Studio Art Professor Michael Smith Selected for 2017 Münster Sculpture Projects
Mon. January 23, 2017
Michael Smith, studio art professor at the Department of Art and Art History at The University of Texas at Austin has been selected for the fifth edition of the world-renowned Skulptur Projekte Münster (Münster Sculpture Projects) that takes place in Germany only once every 10 years.
Founded by Klaus Bussmann and Kasper König in 1977, Skulptur Projekte Münster features site-specific works that explore the relationship between art, public space and the urban environment. This year, Britta Peters and Marianne Wagner are curating the exhibition, expanding its reach into the nearby town of Marl and inviting both sculptural and performative approaches.
Included among more than 30 works, Smith’s contribution promises to remain rooted in his performance work. Smith intends to set up a fully operational tattoo studio for senior citizens.
Moody Gallery in Houston to Feature Work of Dan Sutherland in ‘peat’
Thu. January 5, 2017
Painting and Drawing Associate Professor Dan Sutherland will exhibit new work in peat at Moody Gallery in Houston on Saturday, January 14, 2017. Directly prior to the opening reception at 6 p.m. will be an artist talk with Sutherland at 5:30 p.m.
peat will be on view from Jan 14 – Feb 18, 2017.
Michael Smith’s ‘Timeline (1951–2016)’ Reviewed by Frieze
Mon. January 2, 2017
Professor Michael Smith’s show at Dan Gunn gallery, Timeline (1951-2016), recently received a review from Elvia Wilk of Frieze.
Professor Beili Liu Named a Recipient of the Joan Mitchell Foundation Grant Program
Tue. January 3, 2017
Studio Art Professor Beili Liu will receive $25,000 in unrestricted career support through the Joan Mitchell Foundation’s Painters and Sculptors Grant Program. Established in 1993, the Painters and Sculptors Grant Program recognizes the exceptional creative achievements of painters and sculptors working today.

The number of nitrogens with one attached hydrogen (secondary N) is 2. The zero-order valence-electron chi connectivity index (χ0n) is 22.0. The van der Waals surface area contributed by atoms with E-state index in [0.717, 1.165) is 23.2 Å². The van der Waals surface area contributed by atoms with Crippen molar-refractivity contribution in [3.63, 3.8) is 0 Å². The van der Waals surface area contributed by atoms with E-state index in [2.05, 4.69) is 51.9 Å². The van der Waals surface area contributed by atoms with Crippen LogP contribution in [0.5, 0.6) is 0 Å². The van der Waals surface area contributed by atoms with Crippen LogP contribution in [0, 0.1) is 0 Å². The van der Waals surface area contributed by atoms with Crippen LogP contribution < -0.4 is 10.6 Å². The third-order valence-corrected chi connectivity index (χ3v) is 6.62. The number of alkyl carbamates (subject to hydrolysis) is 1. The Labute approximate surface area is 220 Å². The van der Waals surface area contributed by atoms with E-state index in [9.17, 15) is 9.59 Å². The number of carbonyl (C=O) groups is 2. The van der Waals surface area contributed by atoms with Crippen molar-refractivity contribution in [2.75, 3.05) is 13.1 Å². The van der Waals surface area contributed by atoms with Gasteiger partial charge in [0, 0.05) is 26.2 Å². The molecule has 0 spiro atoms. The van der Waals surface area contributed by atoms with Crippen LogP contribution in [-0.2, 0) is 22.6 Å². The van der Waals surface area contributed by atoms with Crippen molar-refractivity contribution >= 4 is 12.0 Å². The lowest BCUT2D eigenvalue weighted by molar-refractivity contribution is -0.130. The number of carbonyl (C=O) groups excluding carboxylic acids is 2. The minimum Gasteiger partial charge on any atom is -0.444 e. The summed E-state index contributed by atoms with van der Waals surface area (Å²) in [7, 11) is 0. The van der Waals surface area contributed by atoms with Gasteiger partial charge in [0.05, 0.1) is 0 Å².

Christina Bain and Colleagues Pave New Path with Technology-based Instruction Utilizing Animation and Gamification of Learning
Mon. November 21, 2016
Professor of Visual Art Studies and Art Education Christina Bain presented "Vulnerability and Vicissitudes: The Role of Scenario-Based Games in Preservice Preparation" at the International Society for Education through the Arts (INSEA) in Vienna, Austria last month.
“Experienced educators recognize that teaching is a complex, social process that is influenced by many contextual factors,” writes Bain. “The best solution to a situation—in theory—might be effective in one place but not in another. Therefore, preservice students often feel unprepared because they have limited teaching experience to draw upon. So, through my research I ask: How might preservice students learn from the wisdom and experience of seasoned teachers?” The solution, posed within Bain’s conference presentation, is K-16 collaborations. The Worst Case Scenario Art Game is one such strategy that improves preservice preparation by basing playing cards on authentic scenarios experienced by preservice and in-service teachers.
Likewise, Dr. Christina Bain, Dr. Heidi Powell and Dr. Bill Nieberding presented "Animating Your Curriculum" at the Texas Art Education Association conference in Dallas, Texas on November 18, 2016. This presentation explored how animation software was integrated into three university art education courses. On November 19, Bain presented at TAEA with Courtney Jones, Hannah Reed, Madison Weakley, Katie Gregory, Chelsea Freestone and Julia Caswell (undergraduates in Visual Art Studies, 2017) in a two-hour workshop titled "Penelope Paper Strip, Puppets, and Paper Sculpture," which explores how storytelling can set the stage for teaching basic paper sculpture techniques.